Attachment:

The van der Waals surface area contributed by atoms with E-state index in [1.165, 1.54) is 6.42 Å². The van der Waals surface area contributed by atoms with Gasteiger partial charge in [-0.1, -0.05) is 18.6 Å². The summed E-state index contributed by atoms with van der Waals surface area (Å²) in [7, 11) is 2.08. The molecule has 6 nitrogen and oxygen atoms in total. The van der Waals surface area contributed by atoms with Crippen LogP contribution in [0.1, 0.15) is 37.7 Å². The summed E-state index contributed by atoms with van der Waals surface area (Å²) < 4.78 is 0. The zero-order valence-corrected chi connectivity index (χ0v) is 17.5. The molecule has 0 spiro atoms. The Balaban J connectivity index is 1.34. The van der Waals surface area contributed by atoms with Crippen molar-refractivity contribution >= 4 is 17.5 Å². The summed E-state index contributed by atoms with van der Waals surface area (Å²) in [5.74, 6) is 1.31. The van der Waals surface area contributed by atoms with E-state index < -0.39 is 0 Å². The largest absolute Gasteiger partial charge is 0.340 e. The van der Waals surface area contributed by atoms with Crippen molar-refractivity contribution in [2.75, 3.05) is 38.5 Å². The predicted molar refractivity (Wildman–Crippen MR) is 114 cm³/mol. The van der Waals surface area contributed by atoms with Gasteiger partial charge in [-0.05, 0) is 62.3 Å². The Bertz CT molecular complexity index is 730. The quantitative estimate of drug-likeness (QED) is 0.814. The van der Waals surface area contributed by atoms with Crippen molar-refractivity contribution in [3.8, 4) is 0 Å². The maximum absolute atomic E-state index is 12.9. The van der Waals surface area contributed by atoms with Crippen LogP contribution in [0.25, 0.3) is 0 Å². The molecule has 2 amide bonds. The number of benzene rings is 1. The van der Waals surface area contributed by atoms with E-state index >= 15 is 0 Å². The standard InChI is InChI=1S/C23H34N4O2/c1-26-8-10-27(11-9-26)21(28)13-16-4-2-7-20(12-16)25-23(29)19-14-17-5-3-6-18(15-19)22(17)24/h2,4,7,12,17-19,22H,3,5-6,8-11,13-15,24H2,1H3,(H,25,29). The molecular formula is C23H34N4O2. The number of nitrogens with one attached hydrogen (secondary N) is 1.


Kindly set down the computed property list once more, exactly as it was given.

The van der Waals surface area contributed by atoms with E-state index in [1.165, 1.54) is 6.42 Å². The van der Waals surface area contributed by atoms with Gasteiger partial charge in [-0.1, -0.05) is 18.6 Å². The summed E-state index contributed by atoms with van der Waals surface area (Å²) in [7, 11) is 2.08. The molecule has 6 nitrogen and oxygen atoms in total. The van der Waals surface area contributed by atoms with Crippen LogP contribution in [0.1, 0.15) is 37.7 Å². The summed E-state index contributed by atoms with van der Waals surface area (Å²) < 4.78 is 0. The zero-order valence-corrected chi connectivity index (χ0v) is 17.5. The molecule has 0 spiro atoms. The Balaban J connectivity index is 1.34. The van der Waals surface area contributed by atoms with Crippen molar-refractivity contribution >= 4 is 17.5 Å². The summed E-state index contributed by atoms with van der Waals surface area (Å²) in [5.74, 6) is 1.31. The van der Waals surface area contributed by atoms with E-state index < -0.39 is 0 Å². The largest absolute Gasteiger partial charge is 0.340 e. The van der Waals surface area contributed by atoms with Crippen molar-refractivity contribution in [2.75, 3.05) is 38.5 Å². The predicted molar refractivity (Wildman–Crippen MR) is 114 cm³/mol. The van der Waals surface area contributed by atoms with Gasteiger partial charge in [-0.05, 0) is 62.3 Å². The Bertz CT molecular complexity index is 730. The quantitative estimate of drug-likeness (QED) is 0.814. The van der Waals surface area contributed by atoms with Crippen molar-refractivity contribution in [3.8, 4) is 0 Å². The maximum absolute atomic E-state index is 12.9. The van der Waals surface area contributed by atoms with Crippen LogP contribution in [0.25, 0.3) is 0 Å². The molecule has 2 amide bonds. The number of benzene rings is 1. The van der Waals surface area contributed by atoms with E-state index >= 15 is 0 Å². The standard InChI is InChI=1S/C23H34N4O2/c1-26-8-10-27(11-9-26)21(28)13-16-4-2-7-20(12-16)25-23(29)19-14-17-5-3-6-18(15-19)22(17)24/h2,4,7,12,17-19,22H,3,5-6,8-11,13-15,24H2,1H3,(H,25,29). The molecular formula is C23H34N4O2. The number of nitrogens with one attached hydrogen (secondary N) is 1.